- The IPH
Tailored forming is used to produce hybrid components in which the materials used are locally adapted to the diferent types of physical, chemical and tribological requirements. In this paper, a Tailored Forming process chain for the production of a hybrid shaft with a bearing seat is investigated. The process chain consists of the manufacturing steps laser hot-wire cladding, cross-wedge rolling, turning and deep rolling. A cylindrical bar made of mild steel C22.8 is used as the base material, and a cladding of the martensitic valve steel X45CrSi9-3 is applied in the area of the bearing seat to achieve the strength and hardness required. It is investigated how the surface and subsurface properties of the hybrid component, such as hardness, microstructure and residual stress state, change within the process chain. The results are compared with a previous study in which the austenitic stainless steel X2CrNiMo19-12 was investigated as a cladding material. It is shown that the residual stress state after hot forming depends on the thermal expansion coefcients of the cladding material.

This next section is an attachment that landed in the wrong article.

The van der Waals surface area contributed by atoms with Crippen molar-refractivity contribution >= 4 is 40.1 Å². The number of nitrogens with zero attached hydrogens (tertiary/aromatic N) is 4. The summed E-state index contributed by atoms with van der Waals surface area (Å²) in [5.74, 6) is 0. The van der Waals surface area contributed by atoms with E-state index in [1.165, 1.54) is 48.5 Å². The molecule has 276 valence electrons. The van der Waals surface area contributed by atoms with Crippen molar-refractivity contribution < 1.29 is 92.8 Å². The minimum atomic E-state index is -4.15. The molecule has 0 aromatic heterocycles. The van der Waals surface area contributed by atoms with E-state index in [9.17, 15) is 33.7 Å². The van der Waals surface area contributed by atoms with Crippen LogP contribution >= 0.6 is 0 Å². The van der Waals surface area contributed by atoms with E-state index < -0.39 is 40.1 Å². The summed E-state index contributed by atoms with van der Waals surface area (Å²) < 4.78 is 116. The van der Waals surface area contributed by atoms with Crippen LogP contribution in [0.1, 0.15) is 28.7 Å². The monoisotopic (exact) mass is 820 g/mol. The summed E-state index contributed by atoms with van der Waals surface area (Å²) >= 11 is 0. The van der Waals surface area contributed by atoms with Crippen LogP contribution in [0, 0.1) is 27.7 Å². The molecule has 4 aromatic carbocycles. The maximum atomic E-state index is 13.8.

Tailored forming, Residual stress, Laser hot-wire cladding, Deep rolling, Hybrid Components
The Tailored Forming process chain is used to manufacture hybrid components and consists of a joining process or Additive
Manufacturing for various materials (e.g. deposition welding), subsequent hot forming, machining and heat treatment. In
this way, components can be produced with materials adapted to the load case. For this paper, hybrid shafts are produced by
deposition welding of a cladding made of X45CrSi9-3 onto a workpiece made from 20MnCr5. The hybrid shafts are then
formed by means of cross-wedge rolling. It is investigated, how the thickness of the cladding and the type of cooling after
hot forming (in air or in water) afect the properties of the cladding. The hybrid shafts are formed without layer separation.
However, slight core loosening occurres in the area of the bearing seat due to the Mannesmann efect. The microhardness
of the cladding is only slightly efected by the cooling strategy, while the microhardness of the base material is signifcantly
higher in water cooled shafts. The microstructure of the cladding after both cooling strategies consists mainly of martensite.
In the base material, air cooling results in a mainly ferritic microstructure with grains of ferrite-pearlite. Quenching in water
results in a microstructure containing mainly martensite.
laser hot-wire cladding, cross-wedge rolling, hybrid components, cladding